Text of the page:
Staying physically fit is a constant struggle for Stephanie Horgan, who, like millions of Americans with gastrointestinal disorders, has to plan her diet, her exercise routines, and her entire life around her condition.
"I'm really active now, doing kickboxing, jogging, [indoor cycling] at the gym, and eating whatever I want," says the 26-year-old Chicago resident, who was diagnosed with Crohn's disease at age 18 and had three surgeries within a year. "But you never know when you're going to have a flare-up. And when you have a flare, everything revolves around going to the bathroom and taking care of your body. Most social situations are out of the question."
Ulcerative colitis can begin very early. At the age of 12, for instance, Amanda Sina Griffith found herself the object of a custody battle -- and was besieged by painful stomach cramps and bloody diarrhea. “I’d had very mild stomach symptoms before; my doctor thought it was a bacterial infection. But now, it was worse,” she recalls. The diagnosis was ulcerative colitis.
Now 31, the Norton, Mass., public relations consultant and mother of a 7-month-old still finds that when she’s under stress her...
Crohn's is one of two major types of inflammatory bowel disease (IBD). The other is ulcerative colitis (UC). Both cause abdominal pain, diarrhea, weight loss, lack of energy, and sudden bathroom urges that can lead to incontinence when sufferers sneeze, cough, laugh, or lift heavy objects.
Some of IBD's symptoms -- pain, bloating, cramping, and diarrhea -- are also common in people with irritable bowel syndrome (IBS), which is an entirely different condition, says Shanthi Sitaraman, MD, PhD, associate professor of digestive diseases at Emory University in Atlanta.
Diagnosis involves excluding IBD with a colonoscopy, she tells WebMD. "The GI tract has a nervous system of its own, just like the brain," she says. "The system perceives stress, makes bowels go faster or stand still.''
Exercise, too, can pose specific challenges for people with IBD or IBS, but the positives of getting in shape typically outweigh the negatives.
Most doctors who treat problems that cause incontinence say many people often don't feel like working out, but should try anyway to reduce stress, get their symptoms under control, and avoid diarrhea.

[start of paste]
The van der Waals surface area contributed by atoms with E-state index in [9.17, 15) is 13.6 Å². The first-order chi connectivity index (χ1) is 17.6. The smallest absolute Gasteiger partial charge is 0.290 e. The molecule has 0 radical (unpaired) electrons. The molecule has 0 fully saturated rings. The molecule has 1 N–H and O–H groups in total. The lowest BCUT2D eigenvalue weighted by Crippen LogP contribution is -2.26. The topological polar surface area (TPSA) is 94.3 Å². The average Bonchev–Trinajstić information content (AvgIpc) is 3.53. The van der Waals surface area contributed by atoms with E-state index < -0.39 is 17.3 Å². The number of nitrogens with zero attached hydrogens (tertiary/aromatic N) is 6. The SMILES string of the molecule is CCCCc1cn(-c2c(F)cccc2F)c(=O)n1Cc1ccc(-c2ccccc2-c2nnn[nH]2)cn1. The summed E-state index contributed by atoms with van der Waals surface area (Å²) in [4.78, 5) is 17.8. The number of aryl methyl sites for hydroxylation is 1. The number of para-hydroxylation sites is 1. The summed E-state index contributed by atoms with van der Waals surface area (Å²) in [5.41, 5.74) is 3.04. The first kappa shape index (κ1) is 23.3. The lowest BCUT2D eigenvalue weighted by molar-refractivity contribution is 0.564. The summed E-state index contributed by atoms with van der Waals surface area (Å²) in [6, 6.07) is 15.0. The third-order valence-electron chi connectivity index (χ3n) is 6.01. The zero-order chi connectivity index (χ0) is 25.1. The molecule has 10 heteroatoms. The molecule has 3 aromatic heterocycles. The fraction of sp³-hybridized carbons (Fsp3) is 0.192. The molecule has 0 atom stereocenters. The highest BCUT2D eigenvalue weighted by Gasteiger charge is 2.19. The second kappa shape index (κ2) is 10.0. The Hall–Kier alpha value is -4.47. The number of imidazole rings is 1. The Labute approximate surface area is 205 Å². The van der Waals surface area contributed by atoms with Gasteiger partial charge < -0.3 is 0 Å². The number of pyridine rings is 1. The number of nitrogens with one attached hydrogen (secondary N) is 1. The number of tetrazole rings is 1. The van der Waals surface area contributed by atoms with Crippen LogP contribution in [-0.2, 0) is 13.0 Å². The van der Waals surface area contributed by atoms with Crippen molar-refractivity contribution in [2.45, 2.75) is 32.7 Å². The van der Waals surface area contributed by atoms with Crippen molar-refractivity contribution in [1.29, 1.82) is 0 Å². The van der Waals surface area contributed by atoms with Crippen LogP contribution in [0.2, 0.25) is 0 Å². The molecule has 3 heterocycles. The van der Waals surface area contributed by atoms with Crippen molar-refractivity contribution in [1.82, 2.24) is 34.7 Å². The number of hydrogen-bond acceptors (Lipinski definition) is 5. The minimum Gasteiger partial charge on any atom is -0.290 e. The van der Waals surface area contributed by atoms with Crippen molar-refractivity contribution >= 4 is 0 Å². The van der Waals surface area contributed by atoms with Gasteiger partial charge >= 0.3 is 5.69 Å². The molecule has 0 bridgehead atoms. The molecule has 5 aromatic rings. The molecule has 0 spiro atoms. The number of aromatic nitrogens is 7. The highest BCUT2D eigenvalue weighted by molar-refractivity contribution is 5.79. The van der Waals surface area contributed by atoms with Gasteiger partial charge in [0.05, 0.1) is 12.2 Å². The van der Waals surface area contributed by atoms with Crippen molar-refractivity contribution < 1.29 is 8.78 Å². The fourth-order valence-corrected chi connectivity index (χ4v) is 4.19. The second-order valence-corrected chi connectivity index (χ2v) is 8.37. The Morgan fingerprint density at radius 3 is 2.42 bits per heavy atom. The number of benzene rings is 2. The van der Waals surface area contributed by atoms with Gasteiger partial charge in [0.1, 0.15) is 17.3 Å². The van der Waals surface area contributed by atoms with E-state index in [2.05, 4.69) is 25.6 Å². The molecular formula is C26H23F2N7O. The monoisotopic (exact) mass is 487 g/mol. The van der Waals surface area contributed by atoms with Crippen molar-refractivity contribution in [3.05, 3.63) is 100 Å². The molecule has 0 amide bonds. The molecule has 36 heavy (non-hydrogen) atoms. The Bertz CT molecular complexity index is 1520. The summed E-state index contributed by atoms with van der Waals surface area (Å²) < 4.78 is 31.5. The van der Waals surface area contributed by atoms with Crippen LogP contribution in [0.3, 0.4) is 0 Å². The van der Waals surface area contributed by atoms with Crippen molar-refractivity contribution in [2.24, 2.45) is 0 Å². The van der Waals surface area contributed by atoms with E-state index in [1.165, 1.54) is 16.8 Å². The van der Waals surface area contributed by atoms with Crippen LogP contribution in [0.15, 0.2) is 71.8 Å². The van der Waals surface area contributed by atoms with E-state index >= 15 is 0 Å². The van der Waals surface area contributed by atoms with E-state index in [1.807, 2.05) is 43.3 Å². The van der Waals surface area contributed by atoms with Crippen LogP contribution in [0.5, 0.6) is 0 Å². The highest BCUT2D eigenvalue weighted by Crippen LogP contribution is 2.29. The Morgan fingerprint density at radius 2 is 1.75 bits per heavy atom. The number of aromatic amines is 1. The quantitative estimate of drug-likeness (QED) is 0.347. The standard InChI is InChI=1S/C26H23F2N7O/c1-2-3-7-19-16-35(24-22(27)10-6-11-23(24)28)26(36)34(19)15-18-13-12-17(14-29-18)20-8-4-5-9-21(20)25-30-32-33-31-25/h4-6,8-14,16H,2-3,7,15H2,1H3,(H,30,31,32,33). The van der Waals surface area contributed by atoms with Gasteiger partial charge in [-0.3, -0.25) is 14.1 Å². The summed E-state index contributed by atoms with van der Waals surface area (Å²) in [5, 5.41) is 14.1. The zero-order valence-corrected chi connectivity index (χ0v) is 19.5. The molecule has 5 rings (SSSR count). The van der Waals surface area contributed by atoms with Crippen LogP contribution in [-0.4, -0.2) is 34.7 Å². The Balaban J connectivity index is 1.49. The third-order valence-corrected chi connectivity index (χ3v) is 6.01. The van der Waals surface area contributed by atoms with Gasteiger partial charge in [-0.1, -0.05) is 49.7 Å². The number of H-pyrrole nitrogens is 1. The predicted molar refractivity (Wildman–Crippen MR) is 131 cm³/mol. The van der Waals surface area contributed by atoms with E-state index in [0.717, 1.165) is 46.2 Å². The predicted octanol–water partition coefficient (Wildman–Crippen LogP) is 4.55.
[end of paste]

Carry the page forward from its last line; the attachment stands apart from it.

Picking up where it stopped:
Cedric Bryant, PhD, chief science officer for the American Council on Exercise, says people with GI disorders like Crohn's disease, ulcerative colitis, and IBS need to exercise as much as they can because it can help them maintain a more normal body weight and aid digestion.
Exercise can also induce feelings of well-being, says Greg Sayuk, MD, a gastroenterologist at Washington University in St. Louis.
Scott Cole, a fitness instructor based in Palm Springs, Calif., agrees. He's found that yoga, tai chi, and breathing exercises have helped many of his clients.
"When you are sick or worried, you tend not to breathe fully, which kind of makes these things worse," he tells WebMD. "Some good mental energy works."
Despite the benefits, people with GI disorders do face some obstacles when it comes to getting -- and staying -- in shape. Here are seven tips for making exercising easier when you have a GI disorder.
1. Minimize Impact. Bryant, who is also a fellow of the American College of Sports Medicine, recommends "low-impact activities that aren't going to require a great deal of jarring and jostling. Try yoga, tai chi, Pilates -- exercises with a movement component but a focus on rhythmic breathing. Exercising strengthens the pelvic floor muscles in both men and women and makes exercising safer."